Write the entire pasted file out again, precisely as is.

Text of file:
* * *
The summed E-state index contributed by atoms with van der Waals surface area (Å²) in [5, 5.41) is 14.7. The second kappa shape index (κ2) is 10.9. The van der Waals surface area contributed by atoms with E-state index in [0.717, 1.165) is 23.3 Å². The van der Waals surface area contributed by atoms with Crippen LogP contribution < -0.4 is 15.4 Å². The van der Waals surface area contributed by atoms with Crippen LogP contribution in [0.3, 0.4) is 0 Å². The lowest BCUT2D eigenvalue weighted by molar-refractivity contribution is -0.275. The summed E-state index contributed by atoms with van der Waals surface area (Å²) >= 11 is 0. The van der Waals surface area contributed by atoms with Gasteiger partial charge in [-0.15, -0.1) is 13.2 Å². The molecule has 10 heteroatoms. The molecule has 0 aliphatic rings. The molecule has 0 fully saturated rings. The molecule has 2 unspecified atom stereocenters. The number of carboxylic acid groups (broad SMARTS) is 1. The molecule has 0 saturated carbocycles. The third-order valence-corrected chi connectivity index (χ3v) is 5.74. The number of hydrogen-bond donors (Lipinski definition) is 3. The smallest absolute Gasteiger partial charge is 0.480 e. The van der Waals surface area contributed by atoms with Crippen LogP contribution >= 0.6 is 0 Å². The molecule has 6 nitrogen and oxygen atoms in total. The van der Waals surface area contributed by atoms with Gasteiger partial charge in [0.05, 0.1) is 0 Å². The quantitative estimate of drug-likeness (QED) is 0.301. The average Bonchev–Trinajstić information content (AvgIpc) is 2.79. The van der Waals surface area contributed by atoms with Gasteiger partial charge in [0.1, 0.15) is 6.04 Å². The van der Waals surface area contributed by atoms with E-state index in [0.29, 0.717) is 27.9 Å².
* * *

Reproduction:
The summed E-state index contributed by atoms with van der Waals surface area (Å²) in [5, 5.41) is 14.7. The second kappa shape index (κ2) is 10.9. The van der Waals surface area contributed by atoms with E-state index in [0.717, 1.165) is 23.3 Å². The van der Waals surface area contributed by atoms with Crippen LogP contribution < -0.4 is 15.4 Å². The van der Waals surface area contributed by atoms with Crippen LogP contribution in [0.3, 0.4) is 0 Å². The lowest BCUT2D eigenvalue weighted by molar-refractivity contribution is -0.275. The summed E-state index contributed by atoms with van der Waals surface area (Å²) >= 11 is 0. The van der Waals surface area contributed by atoms with Gasteiger partial charge in [-0.15, -0.1) is 13.2 Å². The molecule has 10 heteroatoms. The molecule has 0 aliphatic rings. The molecule has 0 fully saturated rings. The molecule has 2 unspecified atom stereocenters. The number of carboxylic acid groups (broad SMARTS) is 1. The molecule has 0 saturated carbocycles. The third-order valence-corrected chi connectivity index (χ3v) is 5.74. The number of hydrogen-bond donors (Lipinski definition) is 3. The smallest absolute Gasteiger partial charge is 0.480 e. The van der Waals surface area contributed by atoms with Crippen LogP contribution >= 0.6 is 0 Å². The molecule has 6 nitrogen and oxygen atoms in total. The van der Waals surface area contributed by atoms with Gasteiger partial charge in [0.05, 0.1) is 0 Å². The quantitative estimate of drug-likeness (QED) is 0.301. The average Bonchev–Trinajstić information content (AvgIpc) is 2.79. The van der Waals surface area contributed by atoms with Gasteiger partial charge in [0.1, 0.15) is 6.04 Å². The van der Waals surface area contributed by atoms with E-state index in [0.29, 0.717) is 27.9 Å².